A semiempirical profile simulator to predict the topography evolution of PR patterned Al during Cl2/BCl3 etching is presented. Angular and energy distributions and the etch yield as a function of incoming energy and angle are derived from experimental results (physical sputtering and ion enhanced etching). The spontaneous etch rate of Al by chlorine and the spontaneous desorption rates are also derived from specially devised experiments. Sticking coefficients and depositing fluxes are derived by fitting simulated to measured profiles. The calibration of the profile simulator by experimental results is described. The experimental data and the calibrated profile simulator are fed back to the plasma reactor model. Quantitative agreement with the hybrid plasma equipment model (HPEM by M. Kushner. University of Illinois) could be shown. The role of BCl3 is not considered in the model.



"How Small Can MOSFETs Get ?”
L. Risch
Advances in Microelectronic Device Technology, Proceedings of SPIE vol. 4600 (2001) 1 - 9

For future CMOS technology nodes, performance degradation is a big issue. 25 nm CMOS seems to feasible using very thin silicon substrates on insulator. Further improvements down to 10 nm are likely with two gates for the control of the charge carriers. When comparing double gate devices with SOI transistors, simulations show that the Vt roll off can be suppressed till 20 nm gate length for SOI, whereas double gate devices behave well down to 5 nm. The challenge for double gate transistors will be to develop a reliable process with self aligned gates. Tunneling from source to drain will set an end to the reduction of the channel length below 5 nm.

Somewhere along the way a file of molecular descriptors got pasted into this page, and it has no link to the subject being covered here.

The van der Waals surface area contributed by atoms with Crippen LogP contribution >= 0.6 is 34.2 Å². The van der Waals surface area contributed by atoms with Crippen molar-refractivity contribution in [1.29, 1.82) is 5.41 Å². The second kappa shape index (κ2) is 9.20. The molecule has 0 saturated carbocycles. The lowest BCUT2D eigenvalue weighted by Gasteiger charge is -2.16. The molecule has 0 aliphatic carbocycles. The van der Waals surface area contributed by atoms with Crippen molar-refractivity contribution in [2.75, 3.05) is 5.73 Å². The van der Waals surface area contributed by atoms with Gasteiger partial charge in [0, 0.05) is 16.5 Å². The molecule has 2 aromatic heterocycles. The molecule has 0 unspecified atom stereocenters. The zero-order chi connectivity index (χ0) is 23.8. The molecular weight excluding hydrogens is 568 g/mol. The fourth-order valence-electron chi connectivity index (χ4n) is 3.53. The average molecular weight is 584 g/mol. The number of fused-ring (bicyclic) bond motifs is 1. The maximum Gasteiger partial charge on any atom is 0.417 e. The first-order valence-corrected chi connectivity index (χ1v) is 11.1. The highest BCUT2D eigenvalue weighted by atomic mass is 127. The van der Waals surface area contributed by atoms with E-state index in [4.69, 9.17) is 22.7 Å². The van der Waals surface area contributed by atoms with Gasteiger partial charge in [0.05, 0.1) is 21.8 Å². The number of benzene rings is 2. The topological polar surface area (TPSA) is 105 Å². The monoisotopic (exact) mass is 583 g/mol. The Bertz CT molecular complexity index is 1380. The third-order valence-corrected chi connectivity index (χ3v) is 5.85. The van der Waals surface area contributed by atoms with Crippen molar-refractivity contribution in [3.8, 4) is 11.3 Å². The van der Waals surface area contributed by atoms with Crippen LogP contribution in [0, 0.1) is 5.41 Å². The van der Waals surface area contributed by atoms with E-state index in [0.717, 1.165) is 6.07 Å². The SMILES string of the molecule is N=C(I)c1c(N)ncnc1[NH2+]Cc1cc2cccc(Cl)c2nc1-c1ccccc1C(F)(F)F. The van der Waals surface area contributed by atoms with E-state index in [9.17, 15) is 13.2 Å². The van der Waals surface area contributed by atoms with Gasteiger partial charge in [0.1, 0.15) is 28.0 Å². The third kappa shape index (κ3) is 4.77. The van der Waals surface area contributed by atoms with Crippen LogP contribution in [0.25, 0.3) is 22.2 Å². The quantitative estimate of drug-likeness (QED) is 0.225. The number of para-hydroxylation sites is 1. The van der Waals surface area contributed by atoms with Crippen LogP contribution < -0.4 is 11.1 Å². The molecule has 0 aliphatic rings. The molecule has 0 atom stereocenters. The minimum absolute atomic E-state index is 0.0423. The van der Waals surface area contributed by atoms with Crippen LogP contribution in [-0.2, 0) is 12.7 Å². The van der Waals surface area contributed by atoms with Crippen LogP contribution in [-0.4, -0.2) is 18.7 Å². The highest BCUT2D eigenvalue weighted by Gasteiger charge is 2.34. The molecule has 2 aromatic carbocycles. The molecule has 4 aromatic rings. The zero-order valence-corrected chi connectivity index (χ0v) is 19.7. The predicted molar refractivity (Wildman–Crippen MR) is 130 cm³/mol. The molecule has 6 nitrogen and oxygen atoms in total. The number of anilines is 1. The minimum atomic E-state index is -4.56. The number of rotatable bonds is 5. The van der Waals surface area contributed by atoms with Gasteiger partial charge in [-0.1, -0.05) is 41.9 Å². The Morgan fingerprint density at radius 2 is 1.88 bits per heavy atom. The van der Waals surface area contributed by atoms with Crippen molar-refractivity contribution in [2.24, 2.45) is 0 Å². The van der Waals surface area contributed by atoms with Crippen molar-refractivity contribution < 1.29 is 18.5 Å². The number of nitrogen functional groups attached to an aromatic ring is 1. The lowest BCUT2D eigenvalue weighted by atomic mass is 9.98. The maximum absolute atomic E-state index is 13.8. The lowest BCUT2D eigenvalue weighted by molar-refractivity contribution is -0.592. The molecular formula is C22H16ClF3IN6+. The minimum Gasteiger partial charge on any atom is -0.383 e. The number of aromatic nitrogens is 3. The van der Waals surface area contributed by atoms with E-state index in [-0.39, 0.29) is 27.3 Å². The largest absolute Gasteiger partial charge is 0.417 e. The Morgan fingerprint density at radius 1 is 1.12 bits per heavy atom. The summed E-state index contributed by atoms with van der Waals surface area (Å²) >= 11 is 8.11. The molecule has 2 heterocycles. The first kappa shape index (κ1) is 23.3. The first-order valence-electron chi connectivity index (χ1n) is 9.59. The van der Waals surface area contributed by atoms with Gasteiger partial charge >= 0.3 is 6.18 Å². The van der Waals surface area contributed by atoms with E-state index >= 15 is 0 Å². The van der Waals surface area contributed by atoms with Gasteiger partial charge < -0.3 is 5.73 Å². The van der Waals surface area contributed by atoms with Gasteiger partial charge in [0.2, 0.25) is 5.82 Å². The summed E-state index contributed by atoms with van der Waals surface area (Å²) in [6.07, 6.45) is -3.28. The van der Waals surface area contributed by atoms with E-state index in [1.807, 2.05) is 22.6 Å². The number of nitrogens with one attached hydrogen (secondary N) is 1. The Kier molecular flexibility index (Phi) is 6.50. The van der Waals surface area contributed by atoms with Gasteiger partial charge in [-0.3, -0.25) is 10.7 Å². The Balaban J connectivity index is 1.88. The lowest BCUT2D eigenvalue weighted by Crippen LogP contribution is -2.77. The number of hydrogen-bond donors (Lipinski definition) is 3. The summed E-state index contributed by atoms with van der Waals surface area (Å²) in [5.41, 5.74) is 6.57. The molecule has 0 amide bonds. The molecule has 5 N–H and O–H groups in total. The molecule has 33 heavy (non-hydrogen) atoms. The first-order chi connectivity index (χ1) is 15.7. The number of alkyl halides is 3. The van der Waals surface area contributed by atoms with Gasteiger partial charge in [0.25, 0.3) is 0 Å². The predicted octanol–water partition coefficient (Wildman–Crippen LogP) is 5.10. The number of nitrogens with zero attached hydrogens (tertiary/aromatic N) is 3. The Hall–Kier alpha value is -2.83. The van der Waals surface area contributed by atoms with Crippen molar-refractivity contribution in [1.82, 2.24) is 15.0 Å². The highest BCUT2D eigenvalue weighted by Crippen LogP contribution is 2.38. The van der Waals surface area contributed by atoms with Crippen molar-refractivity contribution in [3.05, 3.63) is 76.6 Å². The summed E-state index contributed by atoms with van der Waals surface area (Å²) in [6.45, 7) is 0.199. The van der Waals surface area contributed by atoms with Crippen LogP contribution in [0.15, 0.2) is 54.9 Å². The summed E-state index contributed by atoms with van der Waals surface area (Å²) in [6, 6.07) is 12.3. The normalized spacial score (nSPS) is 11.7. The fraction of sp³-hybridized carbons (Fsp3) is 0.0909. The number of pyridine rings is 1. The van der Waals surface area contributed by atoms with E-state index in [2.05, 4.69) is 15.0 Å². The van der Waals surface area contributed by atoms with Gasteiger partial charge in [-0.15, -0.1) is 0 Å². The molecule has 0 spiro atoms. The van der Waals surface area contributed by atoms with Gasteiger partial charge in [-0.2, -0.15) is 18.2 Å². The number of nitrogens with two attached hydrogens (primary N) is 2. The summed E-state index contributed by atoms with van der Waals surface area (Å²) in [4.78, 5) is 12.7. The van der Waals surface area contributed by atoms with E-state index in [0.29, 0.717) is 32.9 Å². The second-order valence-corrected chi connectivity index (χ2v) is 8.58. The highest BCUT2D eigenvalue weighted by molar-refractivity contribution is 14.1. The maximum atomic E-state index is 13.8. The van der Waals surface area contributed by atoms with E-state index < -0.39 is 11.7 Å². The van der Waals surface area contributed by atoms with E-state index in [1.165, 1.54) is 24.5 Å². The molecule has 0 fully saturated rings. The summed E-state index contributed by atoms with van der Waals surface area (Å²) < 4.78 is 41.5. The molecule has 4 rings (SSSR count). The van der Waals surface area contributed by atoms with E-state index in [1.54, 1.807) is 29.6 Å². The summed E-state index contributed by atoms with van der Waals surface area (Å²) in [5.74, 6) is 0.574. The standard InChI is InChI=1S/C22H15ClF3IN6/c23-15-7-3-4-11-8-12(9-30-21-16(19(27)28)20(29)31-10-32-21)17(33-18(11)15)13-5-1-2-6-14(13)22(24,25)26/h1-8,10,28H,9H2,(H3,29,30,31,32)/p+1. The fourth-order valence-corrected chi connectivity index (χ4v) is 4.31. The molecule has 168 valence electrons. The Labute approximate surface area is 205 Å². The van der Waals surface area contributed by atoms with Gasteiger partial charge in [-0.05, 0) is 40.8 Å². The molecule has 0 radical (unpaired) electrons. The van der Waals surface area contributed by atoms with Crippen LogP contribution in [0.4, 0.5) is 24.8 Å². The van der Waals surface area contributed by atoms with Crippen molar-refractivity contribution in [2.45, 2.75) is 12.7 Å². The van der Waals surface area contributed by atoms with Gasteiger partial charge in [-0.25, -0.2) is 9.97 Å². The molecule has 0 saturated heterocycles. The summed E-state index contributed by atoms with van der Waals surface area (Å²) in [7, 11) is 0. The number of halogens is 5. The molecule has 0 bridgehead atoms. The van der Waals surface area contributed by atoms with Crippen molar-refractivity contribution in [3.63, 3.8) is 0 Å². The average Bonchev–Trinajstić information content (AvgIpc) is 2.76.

“Effects of Microtrenching from Polysilicon Gate Patterning on 0.13 mm MOSFET device performance”
C.S. Chua, E.F. Chor, J. Yu, Y. Pradeep, L. Chan
Proceedings of ISIC-2001, pp. 461 – 464.

Microtrenching has been shown to occur on the periphery of the isolated poly-Si line and the outmost edge of the nested lines first. This is explained by the restricted angle of incoming ion flux for the nested lines (the effect of etch rate microloading is not discussed). TSuprem4 and Medici simulations are carried out to evaluate the impact of microtrenching on device performance for a 0.13 mm NCOM transistor with a lightly doped drain (LDD) depth of 500 . Minor microtrenching (depth less than LDD depth) does not degrade the device performance significantly.

“Silicon Gate Notching for Patterning Features with Dimensions Smaller than the Resolution of the Lithography”
J. Foucher, G. Cunge, L. Vallier, O. Joubert
Microelectronic Engineering 61 – 62 (2002) 849 - 857

The design of a notched gate process is discussed. Details of the sidewall passivation layer engineering are given. A CF4 breakthrough is followed by a traditional HBr/Cl2/O2 main etch. The bottom portion of the profile is etched anisotropically with passivation free gate sidewalls and stopped 10 nm above the gate oxide (Cl2/SF6 is demonstrated as an example for a chemistry that forms a SiClxFy sidewall layer that does not act as a stopping layer for isotropic attack during subsequent steps. Notching is achieved during the HBr based overetch step. It is shown that this technique is limited by dense – iso microloading for gates below 100 nm and by the strong effect of chamber wall conditioning during the notching step which impacts negatively the across wafer CD uniformity as well as wafer to wafer repeatability.

“Poly-Si Gate Patterning Issues for Ultimate MOSFET”
D. Louis, M.E. Nier, C. Fery, M. Heitzmann, A.M. Papon, S. Renard
Microelectronic Engineering 61 – 62 (2002) 859 - 865

This paper describes sub 50 nm gate pattering by oxide hardmask trimming in a 1 % HF solution after mask open.

Powered by